Re: Memetic Parasitism & Flintstones

From: Keith Henson (
Date: Fri 29 Jul 2005 - 14:32:35 GMT

  • Next message: Keith Henson: "Re: Memetic Parasitism & Flintstones"

    At 05:07 AM 29/07/05 -0700, Scott wrote:
    >--- Alan Patrick <> wrote:


    > > A thought......the US was initially settled by
    > > (European) people much more
    > > "infected" by religiosity memes....(whether they
    > > were more susceptible to
    > > infection, or just plain infected is another
    > > debate).

    As a result of experience, much of it extremely bitter, I think a high fraction of susceptibility to the cult end of the spectrum is genetic. This might have effects making the US memetic substrate different from Europe, though the effect is diluted to different extents in US regions because so much of the later immigration was for economic rather than religious reasons.

    A better case can be made for the Mormons being sorted out genetically as susceptible. If so that would be demonstrated by the descendents of Mormon converts being more likely to be sucked into other cults than the general population, and indeed people of Mormon background do seem to be over represented in extreme cults, both derived from Mormonism and remotely related ones such as scientology. (A well designed study would be extremely interesting.)

    A point can also be made that relatively small differences result in big differences where memes are concerned.

    A population that amplifies a meme's presence by +1% a month compounded goes to saturation (starting from 1%) in a little over a year. A meme will die out in a population that amplifies a meme at any negative number per unit time.

    So small differences in populations can have big effects (like wars) where memes are concerned.


    >Actually EP'ers tend to think that most of our evolved
    >traits were set in stone (another pun) back in the EEA
    >so much of our innate psychology is shared across

    That's true. Two eyes, ten fingers, walking upright and many other characteristics are common across all peoples. Considering only psychological traits, people seek status world wide. They pair bond. All peoples (as far as I know) are subject to capture-bonding. People usually treat relatives better than strangers.

    But while most of our psychological traits emerged when our ancestors lived in hunter gatherer bands, that does not preclude selection in the post agriculture era. Open ended acquisitiveness isn't particularly selected in hunter gatherer nomads. It is strongly selected in northern farmers. The ones who were not satisfied and worked hardest to fill their barn with hay and lay in a lot of firewood are the ones who (along with their families) didn't starve or freeze in a particularly long cold winter.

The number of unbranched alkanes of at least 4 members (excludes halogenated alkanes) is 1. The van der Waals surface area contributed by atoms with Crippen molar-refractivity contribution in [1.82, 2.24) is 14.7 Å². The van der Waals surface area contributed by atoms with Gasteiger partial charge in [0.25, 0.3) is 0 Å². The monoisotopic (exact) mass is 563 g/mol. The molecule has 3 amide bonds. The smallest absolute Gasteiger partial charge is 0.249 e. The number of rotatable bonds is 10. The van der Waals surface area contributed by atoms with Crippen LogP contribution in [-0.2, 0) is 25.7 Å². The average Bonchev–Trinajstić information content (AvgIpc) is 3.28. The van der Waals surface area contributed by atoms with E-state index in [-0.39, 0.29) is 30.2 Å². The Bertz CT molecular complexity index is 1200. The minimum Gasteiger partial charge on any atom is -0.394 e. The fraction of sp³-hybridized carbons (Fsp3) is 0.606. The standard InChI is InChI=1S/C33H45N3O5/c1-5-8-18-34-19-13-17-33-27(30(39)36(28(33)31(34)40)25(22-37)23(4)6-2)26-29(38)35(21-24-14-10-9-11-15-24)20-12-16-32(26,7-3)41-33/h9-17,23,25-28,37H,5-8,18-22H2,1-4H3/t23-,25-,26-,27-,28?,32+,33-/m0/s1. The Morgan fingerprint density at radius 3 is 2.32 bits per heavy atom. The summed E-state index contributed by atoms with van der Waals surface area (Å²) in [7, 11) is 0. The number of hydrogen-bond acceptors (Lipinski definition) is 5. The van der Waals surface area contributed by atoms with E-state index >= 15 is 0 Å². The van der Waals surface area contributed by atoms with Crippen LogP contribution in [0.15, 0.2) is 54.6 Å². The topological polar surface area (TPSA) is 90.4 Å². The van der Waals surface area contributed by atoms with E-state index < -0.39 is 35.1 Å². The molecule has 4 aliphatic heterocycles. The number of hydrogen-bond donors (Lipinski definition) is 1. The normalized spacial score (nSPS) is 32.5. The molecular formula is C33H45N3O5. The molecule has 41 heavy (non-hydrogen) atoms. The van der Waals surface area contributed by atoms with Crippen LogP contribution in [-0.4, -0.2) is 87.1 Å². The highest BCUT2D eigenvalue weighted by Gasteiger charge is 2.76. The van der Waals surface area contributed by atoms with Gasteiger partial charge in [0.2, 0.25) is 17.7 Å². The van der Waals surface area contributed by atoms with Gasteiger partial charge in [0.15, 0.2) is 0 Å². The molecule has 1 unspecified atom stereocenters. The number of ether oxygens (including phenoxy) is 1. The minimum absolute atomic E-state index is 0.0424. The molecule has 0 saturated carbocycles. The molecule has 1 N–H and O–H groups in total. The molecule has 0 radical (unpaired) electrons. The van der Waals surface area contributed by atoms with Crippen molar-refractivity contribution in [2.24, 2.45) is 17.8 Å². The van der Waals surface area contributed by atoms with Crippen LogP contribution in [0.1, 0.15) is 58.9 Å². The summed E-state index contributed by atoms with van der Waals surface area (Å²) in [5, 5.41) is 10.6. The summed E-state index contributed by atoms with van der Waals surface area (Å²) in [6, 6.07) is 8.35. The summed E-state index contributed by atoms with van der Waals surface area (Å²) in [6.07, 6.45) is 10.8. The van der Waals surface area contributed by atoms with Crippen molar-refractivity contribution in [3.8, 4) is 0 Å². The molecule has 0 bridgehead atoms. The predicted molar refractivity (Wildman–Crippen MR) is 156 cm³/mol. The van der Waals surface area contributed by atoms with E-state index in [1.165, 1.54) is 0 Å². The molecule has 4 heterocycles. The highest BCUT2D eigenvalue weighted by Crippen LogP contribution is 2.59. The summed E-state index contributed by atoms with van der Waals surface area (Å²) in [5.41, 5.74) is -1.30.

Even a few thousand years of strong selection pressure will change average genetics for such psychological traits in a group. And northern farmers were under such survival pressures for long enough for such psychological adaptions to become relatively common.

    >Our diversification would emerge in this
    >context. The problem is whether particular EP'ers
    >think of this cultural diversification as an
    >uninteresting thin veneer (strong EP) or as a thick,
    >rich and interesting complex of phenomena (weak EP). I
    >tend toward the latter. I'm working on Keith to
    >convert him to Gouldism ;-)

    I can't see how the thinness or thickness of the cultural layer has a lot of effect on the EP layer. The chemistry layer under biology is not affected by the biology layer at all. You can make a case that really old cultural elements like the use of fire might have shaped human psychological traits. Consider the interest human children have in fire
    (they will play with fires for hours) and contrast that to a lack of interest or fear other young apes have.

    Incidentally, I like reading Gould's books, but he was every bit as biased as the people he attacked.

    Keith Henson

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